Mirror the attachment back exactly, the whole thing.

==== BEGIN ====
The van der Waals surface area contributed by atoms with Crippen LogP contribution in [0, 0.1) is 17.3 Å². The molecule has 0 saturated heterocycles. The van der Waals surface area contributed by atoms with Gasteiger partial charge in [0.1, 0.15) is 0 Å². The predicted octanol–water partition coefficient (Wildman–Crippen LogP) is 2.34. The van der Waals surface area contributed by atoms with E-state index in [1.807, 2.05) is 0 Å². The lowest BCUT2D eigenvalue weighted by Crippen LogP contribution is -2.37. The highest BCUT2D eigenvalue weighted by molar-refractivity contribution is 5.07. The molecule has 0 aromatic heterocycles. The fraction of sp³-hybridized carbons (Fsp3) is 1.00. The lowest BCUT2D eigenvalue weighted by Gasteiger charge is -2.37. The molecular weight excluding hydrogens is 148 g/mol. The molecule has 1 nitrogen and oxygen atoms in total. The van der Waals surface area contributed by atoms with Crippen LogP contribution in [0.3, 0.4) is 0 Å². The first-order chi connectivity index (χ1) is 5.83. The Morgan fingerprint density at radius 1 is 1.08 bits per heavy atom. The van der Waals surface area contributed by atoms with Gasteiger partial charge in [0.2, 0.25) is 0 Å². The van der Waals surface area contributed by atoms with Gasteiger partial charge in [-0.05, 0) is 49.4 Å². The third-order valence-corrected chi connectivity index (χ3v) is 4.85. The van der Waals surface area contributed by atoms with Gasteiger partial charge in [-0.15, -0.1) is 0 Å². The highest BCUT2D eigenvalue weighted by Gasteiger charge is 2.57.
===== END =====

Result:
The van der Waals surface area contributed by atoms with Crippen LogP contribution in [0, 0.1) is 17.3 Å². The molecule has 0 saturated heterocycles. The van der Waals surface area contributed by atoms with Gasteiger partial charge in [0.1, 0.15) is 0 Å². The predicted octanol–water partition coefficient (Wildman–Crippen LogP) is 2.34. The van der Waals surface area contributed by atoms with E-state index in [1.807, 2.05) is 0 Å². The lowest BCUT2D eigenvalue weighted by Crippen LogP contribution is -2.37. The highest BCUT2D eigenvalue weighted by molar-refractivity contribution is 5.07. The molecule has 0 aromatic heterocycles. The fraction of sp³-hybridized carbons (Fsp3) is 1.00. The lowest BCUT2D eigenvalue weighted by Gasteiger charge is -2.37. The molecular weight excluding hydrogens is 148 g/mol. The molecule has 1 nitrogen and oxygen atoms in total. The van der Waals surface area contributed by atoms with Crippen LogP contribution in [0.3, 0.4) is 0 Å². The first-order chi connectivity index (χ1) is 5.83. The Morgan fingerprint density at radius 1 is 1.08 bits per heavy atom. The van der Waals surface area contributed by atoms with Gasteiger partial charge in [0.2, 0.25) is 0 Å². The van der Waals surface area contributed by atoms with Gasteiger partial charge in [-0.05, 0) is 49.4 Å². The third-order valence-corrected chi connectivity index (χ3v) is 4.85. The van der Waals surface area contributed by atoms with Gasteiger partial charge in [-0.15, -0.1) is 0 Å². The highest BCUT2D eigenvalue weighted by Gasteiger charge is 2.57.